Skip to main content

The Lesson The Kubo And The Two Strings Director Tried To Learn From Ben Affleck

Kubo and the Two Strings

Formally mostly known as one of the biggest actors in Hollywood, Ben Affleck has proven himself immensely skilled when it comes to wearing different hats on his film sets. His work in front of the camera has continued, of course, but he has also emerged as one of the industry's most successful directors, while also writing scripts and producing his own projects. It's not hard to see how this work could be motivational to other filmmakers, but one particular person who has found inspiration in Affleck's work is Travis Knight -- the CEO of the stop-motion animation studio Laika, who will soon see the release of his directorial debut, Kubo and the Two Strings.

Knight has always been heavily involved in the films that his studio has released, working as both producer and lead animator on 2012's ParaNorman and 2014's The Boxtrolls, but I learned about the interesting influence Ben Affleck had on him when I recently had the chance to join a group of other film journalists visiting the set of Kubo and the Two Strings at Laika's studio in Portland, Oregon. Discussing his work to try and be as hands-on as possible throughout the production, Knight noted that he looked at Ben Affleck as someone who could juggle many different jobs at once -- but also realized that it's not exactly easy work. Said the filmmaker,

Early on, going back two years ago, we were just getting started on shooting. I thought, 'Oh yeah, I can do this. I can animate and I can direct, and I can run the company all at the same time. No problem.' I looked at models - Ben Affleck. Ben Affleck can act and direct, so clearly I'm as good as Ben Affleck! [laughs] I'm not as good as Ben Affleck, it turns out. Turns out that directing is actually a full time job.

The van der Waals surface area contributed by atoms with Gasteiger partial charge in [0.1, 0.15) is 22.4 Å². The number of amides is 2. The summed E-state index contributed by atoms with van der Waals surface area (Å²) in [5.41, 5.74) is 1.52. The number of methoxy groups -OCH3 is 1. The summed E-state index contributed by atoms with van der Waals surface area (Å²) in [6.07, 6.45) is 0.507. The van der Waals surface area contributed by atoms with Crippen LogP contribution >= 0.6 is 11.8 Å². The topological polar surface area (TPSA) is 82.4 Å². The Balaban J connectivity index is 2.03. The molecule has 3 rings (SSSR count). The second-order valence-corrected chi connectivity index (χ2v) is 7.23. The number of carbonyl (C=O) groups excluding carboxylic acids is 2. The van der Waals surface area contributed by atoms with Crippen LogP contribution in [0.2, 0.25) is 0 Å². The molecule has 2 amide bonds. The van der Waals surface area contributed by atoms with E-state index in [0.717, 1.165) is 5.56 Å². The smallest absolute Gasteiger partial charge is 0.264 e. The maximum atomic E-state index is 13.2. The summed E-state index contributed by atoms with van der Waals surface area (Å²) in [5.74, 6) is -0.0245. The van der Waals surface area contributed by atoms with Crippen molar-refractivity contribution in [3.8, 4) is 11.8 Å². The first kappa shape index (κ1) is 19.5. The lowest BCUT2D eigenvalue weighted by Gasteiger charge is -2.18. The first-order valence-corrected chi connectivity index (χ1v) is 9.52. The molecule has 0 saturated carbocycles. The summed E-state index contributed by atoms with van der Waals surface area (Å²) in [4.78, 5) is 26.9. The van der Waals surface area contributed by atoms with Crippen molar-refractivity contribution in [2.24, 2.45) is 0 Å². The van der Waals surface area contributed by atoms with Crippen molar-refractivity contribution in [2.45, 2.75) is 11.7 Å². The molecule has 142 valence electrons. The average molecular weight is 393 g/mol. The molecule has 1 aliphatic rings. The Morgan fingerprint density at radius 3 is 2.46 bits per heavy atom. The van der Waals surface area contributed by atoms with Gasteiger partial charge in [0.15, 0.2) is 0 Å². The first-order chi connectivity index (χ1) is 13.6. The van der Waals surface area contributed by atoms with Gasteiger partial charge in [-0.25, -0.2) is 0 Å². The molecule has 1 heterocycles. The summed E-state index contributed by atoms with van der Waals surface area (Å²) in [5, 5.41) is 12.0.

This was clearly an unfortunate realization for Travis Knight, but it didn't deter him from still trying to be as involved with the making of Kubo and the Two Strings as he possibly could be. It took hard work to accomplish, as well as some creative scheduling, but Knight still found himself some time to personally animate sequences and bring characters to life:

I've always, in everything that we've done, I always want to keep getting my hands dirty, to have my hands in actually creating the stuff, not just calling the shots. So it was important to me, even as tricky as it was to schedule, and as much havoc as it wreaked on my life, to try to find those moments when I could get out on set.

It occasionally required Travis Knight showing up to Laika early in the day before all of his animators so that he could photograph a few frames himself, but it did ultimately work. There are scenes in Kubo And The Two Strings that the director/producer/animator was able to work on himself -- including an absolutely gorgeous beach sequence that's featured in the early minutes of the movie. Needless to say, it's not hard to appreciate his work ethic.

Kubo And The Two Strings will be in theaters on August 19th, and be sure to stay tuned for more from our behind-the-scenes look at the film!

Eric Eisenberg
Assistant Managing Editor

NJ native who calls LA home and lives in a Dreamatorium. A decade-plus CinemaBlend veteran who is endlessly enthusiastic about the career he’s dreamt of since seventh grade.